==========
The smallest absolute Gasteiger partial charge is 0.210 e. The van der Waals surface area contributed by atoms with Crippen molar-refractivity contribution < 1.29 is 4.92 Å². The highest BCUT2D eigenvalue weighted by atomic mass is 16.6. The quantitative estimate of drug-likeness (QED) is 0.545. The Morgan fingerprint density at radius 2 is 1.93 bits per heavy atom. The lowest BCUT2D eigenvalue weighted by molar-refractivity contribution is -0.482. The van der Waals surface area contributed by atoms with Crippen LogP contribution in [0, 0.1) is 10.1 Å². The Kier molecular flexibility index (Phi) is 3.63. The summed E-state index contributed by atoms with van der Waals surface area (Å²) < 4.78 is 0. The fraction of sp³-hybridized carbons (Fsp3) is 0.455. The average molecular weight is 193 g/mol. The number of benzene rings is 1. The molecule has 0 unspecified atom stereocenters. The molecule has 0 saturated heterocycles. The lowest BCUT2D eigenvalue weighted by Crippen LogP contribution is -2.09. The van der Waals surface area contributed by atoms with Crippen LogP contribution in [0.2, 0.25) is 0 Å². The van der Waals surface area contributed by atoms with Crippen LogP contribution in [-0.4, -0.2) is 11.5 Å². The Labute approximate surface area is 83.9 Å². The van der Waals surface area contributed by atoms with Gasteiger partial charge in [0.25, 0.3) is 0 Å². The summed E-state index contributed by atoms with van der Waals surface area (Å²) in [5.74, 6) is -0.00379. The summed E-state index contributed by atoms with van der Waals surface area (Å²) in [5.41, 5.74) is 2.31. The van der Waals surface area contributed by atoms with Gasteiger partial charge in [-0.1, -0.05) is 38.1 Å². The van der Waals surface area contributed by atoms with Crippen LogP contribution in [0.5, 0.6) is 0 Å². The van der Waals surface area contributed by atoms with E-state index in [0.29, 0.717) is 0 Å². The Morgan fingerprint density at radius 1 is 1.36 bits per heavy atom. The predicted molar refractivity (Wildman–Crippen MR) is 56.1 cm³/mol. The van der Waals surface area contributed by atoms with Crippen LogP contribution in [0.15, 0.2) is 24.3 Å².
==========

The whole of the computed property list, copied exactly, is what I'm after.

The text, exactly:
The smallest absolute Gasteiger partial charge is 0.210 e. The van der Waals surface area contributed by atoms with Crippen molar-refractivity contribution < 1.29 is 4.92 Å². The highest BCUT2D eigenvalue weighted by atomic mass is 16.6. The quantitative estimate of drug-likeness (QED) is 0.545. The Morgan fingerprint density at radius 2 is 1.93 bits per heavy atom. The lowest BCUT2D eigenvalue weighted by molar-refractivity contribution is -0.482. The van der Waals surface area contributed by atoms with Crippen LogP contribution in [0, 0.1) is 10.1 Å². The Kier molecular flexibility index (Phi) is 3.63. The summed E-state index contributed by atoms with van der Waals surface area (Å²) < 4.78 is 0. The fraction of sp³-hybridized carbons (Fsp3) is 0.455. The average molecular weight is 193 g/mol. The number of benzene rings is 1. The molecule has 0 unspecified atom stereocenters. The molecule has 0 saturated heterocycles. The lowest BCUT2D eigenvalue weighted by Crippen LogP contribution is -2.09. The van der Waals surface area contributed by atoms with Crippen LogP contribution in [0.2, 0.25) is 0 Å². The van der Waals surface area contributed by atoms with Crippen LogP contribution in [-0.4, -0.2) is 11.5 Å². The Labute approximate surface area is 83.9 Å². The van der Waals surface area contributed by atoms with Gasteiger partial charge in [0.25, 0.3) is 0 Å². The summed E-state index contributed by atoms with van der Waals surface area (Å²) in [5.74, 6) is -0.00379. The summed E-state index contributed by atoms with van der Waals surface area (Å²) in [5.41, 5.74) is 2.31. The van der Waals surface area contributed by atoms with Gasteiger partial charge in [-0.1, -0.05) is 38.1 Å². The van der Waals surface area contributed by atoms with Crippen LogP contribution in [0.5, 0.6) is 0 Å². The van der Waals surface area contributed by atoms with E-state index in [0.29, 0.717) is 0 Å². The Morgan fingerprint density at radius 1 is 1.36 bits per heavy atom. The predicted molar refractivity (Wildman–Crippen MR) is 56.1 cm³/mol. The van der Waals surface area contributed by atoms with Crippen LogP contribution in [0.15, 0.2) is 24.3 Å².